• krikitarts says:

      The artichoke omelettes weren’t all that bad, but we had no desire to eat any more artichokes for quite some time. And yes, any otters are a joy to behold. There’s a colony of little Asian ones in the Auckland zoo and I’ve seen a few in Minnesota when I’ve been out in my canoe, but these big boys are just marvelous.

  6. shoreacres says:

    I just learned that artichokes are in the same family as sunflowers and asters, and that they’re a sort of thistle. This goes against my life-long belief that artichokes arrived here from some exoplanet, and bear no relationship to normal plants.

    Those photos from the aquarium are gorgeous. I’m really fond of jellies, and the aquarium certainly displays them well. I think the first one might be a sort of moon jelly: a species that shows up here from time to time.

    • krikitarts says:

      The artichoke plants are truly other-worldly, and there are several varieties, each one seeming more exotic than the last. And yes, that is indeed a moon jelly, and one of Squiddy’s favorites.

  7. Excellent photos, both the sea otters and the aquarium denizens 😊

    • krikitarts says:

      Thanks, Belinda, that was a most memorable day and if/when we get another chance to spend some time in that area, we will definitely try to revisit both of these wonderful places. But I strongly doubt that we’ll revisit artichoke omelettes.

  8. Helen Cherry says:

    Wonderful images Gary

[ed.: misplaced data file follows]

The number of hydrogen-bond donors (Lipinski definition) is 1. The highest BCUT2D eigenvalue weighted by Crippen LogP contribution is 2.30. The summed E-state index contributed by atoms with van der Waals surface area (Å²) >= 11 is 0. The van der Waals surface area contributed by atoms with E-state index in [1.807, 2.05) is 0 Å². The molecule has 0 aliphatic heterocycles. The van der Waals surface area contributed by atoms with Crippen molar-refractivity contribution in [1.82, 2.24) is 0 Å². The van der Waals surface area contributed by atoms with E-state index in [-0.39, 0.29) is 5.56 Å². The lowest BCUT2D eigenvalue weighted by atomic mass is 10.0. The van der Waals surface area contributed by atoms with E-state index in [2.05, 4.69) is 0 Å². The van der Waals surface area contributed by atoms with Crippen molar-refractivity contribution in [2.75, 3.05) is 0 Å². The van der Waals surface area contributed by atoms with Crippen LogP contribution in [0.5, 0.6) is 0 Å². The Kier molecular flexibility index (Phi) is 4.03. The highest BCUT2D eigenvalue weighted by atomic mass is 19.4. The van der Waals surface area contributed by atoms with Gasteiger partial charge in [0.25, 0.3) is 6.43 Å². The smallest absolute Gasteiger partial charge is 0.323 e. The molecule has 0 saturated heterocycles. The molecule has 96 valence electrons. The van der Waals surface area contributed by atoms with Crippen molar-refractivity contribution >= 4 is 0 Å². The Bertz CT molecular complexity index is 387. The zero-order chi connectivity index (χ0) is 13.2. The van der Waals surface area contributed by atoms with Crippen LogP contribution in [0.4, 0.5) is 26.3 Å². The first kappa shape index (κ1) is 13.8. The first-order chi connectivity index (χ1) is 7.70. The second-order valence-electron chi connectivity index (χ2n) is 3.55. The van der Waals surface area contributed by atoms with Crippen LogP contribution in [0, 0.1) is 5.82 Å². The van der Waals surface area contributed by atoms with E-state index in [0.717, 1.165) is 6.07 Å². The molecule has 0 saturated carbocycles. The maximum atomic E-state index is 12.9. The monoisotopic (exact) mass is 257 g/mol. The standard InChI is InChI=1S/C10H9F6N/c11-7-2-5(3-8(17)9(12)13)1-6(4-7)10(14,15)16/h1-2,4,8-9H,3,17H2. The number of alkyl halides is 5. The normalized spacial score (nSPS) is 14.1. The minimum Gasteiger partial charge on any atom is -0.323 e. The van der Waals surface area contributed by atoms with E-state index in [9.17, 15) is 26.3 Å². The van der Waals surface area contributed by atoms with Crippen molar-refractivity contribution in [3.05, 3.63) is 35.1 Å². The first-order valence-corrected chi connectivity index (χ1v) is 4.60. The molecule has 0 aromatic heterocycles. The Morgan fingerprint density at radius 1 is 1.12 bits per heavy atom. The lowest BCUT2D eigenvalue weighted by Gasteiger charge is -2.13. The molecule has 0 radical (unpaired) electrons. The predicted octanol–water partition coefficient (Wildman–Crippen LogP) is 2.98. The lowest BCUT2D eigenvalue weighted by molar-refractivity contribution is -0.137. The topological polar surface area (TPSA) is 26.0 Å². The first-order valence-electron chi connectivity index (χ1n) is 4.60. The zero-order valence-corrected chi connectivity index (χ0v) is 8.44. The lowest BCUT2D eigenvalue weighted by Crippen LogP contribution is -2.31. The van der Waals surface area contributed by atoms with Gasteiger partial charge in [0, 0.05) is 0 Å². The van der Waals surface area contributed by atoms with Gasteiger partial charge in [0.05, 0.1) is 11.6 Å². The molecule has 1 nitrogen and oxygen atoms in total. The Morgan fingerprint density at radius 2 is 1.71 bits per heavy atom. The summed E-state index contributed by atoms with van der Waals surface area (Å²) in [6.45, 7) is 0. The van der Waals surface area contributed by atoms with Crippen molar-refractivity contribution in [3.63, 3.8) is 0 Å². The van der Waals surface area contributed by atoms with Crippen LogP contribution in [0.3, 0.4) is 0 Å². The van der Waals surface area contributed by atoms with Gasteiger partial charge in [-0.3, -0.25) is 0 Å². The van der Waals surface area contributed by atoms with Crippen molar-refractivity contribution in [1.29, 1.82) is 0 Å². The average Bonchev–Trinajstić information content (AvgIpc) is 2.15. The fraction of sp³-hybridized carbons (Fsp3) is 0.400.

9. bluebrightly says:

    Oh, what a day that was no wonder you made so many photographs! We stayed in an airbnb near the Elkhorn Slough a few years ago. We didn’t get to take a boat up the slough and didn’t see the aquarium, but there’s so much to see in that area that we had a great time. Your fabulous photos make me eager to go back. And we didn’t have an artichoke omelet! We need to get back there….

  10. These are wonderful, Gary. It was a great and obviously memorable trip. I hope you’ll share a few more from the aquarium visit. I think I’d like to try an artichoke omelet. We like to add them to salads and I bet they add a lot to eggs also.

  11. Meanderer says:

    Sounds like a fab place to visit! Love your images – particularly the last one! I’ve never – to my knowledge – eaten artichokes; sounds like I made a wise move :-)

    • krikitarts says:

      They really can be quite tasty, but we found that it’s quite possible to overdo it. There are lots of recipes online. I recommend boiling or roasting and then dipping the fleshy parts of the bracts in a sauce made with butter, garlic, mustard, mayo, and lemon.

Leave a Reply

Fill in your details below or click an icon to log in:

WordPress.com Logo

You are commenting using your WordPress.com account. Log Out /  Change )

Google photo

You are commenting using your Google account. Log Out /  Change )

Twitter picture

You are commenting using your Twitter account. Log Out /  Change )

Facebook photo

You are commenting using your Facebook account. Log Out /  Change )

Connecting to %s